Physics Professor Albert Bartlett is famous for arguing that one of the main reasons that societies are unable to deal with sustainability crises is that the human brain hasn’t evolved an effective mechanism for intuitively visualizing and understanding exponential growth.
The classic example of this would be Moore’s Law. Intel founder Gordon Moore predicted that processors would double in power every 18 months. But even Moore expected the trend to die out in less than 10 years!
The longevity and consistency of Moore’s law has been one of the most interesting mathematical phenomena of the computer age. And it isn’t just processors which are subject to Moore’s law. Data storage costs, data production rates, network sizes, bandwidth speeds and countless other areas of IT are affected by exponential growth.
But probably the most impressive example of technology-driven exponential growth can be seen in the field of genomics.
The Human Genome Project was completed 2003, at a cost of roughly 3 billion dollars. Today, we’re able to produce a sequence for less than $5000. And many have said that we’re on the verge of reaching the $1000 barrier any day now.
Genome sequencing is a very heavy, data-intensive undertaking. The rate at which genomes can be sequenced is doubling every 4 months, and this means that the data storage required for these operations is also outpacing the growth rate for storage technology.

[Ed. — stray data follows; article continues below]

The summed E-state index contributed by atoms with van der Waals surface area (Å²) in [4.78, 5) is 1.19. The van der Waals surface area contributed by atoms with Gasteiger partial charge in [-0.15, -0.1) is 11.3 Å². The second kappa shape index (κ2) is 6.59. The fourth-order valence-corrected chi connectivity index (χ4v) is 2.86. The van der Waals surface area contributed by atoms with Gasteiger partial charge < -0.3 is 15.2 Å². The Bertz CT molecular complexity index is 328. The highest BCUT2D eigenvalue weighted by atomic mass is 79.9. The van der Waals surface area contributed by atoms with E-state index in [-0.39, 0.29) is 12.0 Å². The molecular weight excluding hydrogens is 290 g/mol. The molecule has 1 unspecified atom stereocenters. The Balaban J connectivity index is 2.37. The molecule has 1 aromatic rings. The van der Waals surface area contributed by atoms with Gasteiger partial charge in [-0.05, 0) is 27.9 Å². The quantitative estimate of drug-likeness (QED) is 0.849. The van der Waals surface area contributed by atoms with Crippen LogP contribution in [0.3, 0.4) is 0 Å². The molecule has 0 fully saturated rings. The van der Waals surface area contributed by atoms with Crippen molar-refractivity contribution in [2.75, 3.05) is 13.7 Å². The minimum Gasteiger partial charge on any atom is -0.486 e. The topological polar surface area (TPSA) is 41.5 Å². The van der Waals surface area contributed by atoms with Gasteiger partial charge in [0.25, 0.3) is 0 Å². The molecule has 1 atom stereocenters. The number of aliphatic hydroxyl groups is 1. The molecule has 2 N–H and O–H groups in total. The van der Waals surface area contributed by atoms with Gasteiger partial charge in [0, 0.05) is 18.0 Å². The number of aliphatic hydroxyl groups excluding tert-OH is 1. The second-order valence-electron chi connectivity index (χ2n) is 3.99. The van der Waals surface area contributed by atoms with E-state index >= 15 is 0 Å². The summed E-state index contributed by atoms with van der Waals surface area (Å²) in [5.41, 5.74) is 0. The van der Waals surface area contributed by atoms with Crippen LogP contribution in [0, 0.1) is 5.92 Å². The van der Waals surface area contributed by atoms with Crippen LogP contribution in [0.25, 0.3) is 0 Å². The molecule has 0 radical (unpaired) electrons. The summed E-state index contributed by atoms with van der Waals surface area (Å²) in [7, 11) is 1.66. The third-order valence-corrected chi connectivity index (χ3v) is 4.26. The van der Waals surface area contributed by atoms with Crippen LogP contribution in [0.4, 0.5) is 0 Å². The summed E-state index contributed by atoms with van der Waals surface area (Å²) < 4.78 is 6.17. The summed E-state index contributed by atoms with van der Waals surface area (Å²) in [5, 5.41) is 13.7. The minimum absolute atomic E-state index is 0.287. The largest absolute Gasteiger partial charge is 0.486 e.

But storage isn’t the only problem. You now need an efficient way to work with these gigantic and exponentially-growing data pools. As you might imagine, searching through petabytes of information is no easy task.
Thankfully, researchers at Harvard and MIT have come up with an innovative algorithm that not only cuts down on storage requirements, but actually increases in performance and efficiency as data volume grows.
This algorithm exploits the fact that genes share many similarities between species, and even more so between members of individual species. For example, there is only a 2% genetic difference between humans and chimpanzees. And the difference between you and me is much, much smaller than that.
The researchers have developed an algorithm that capitalizes on these similarities in order to form a compression algorithm that’s extremely efficient. And unlike Zip file encryption on your computer, this data can still be searched and used while in encrypted format.
The algorithm also improves efficiency by eliminating duplication of work. If you’ve already run computation on one person’s genome, you’ve already done much of the work to run the same computation on another person. This greatly reduces processing time.
Work on this algorithm is still underway, and is currently being expanded to RNA sequences and proteins.
Here, we see a perfect example of how issues relating to sustainability and technology-driven growth require solutions which can adapt well to exponential growth.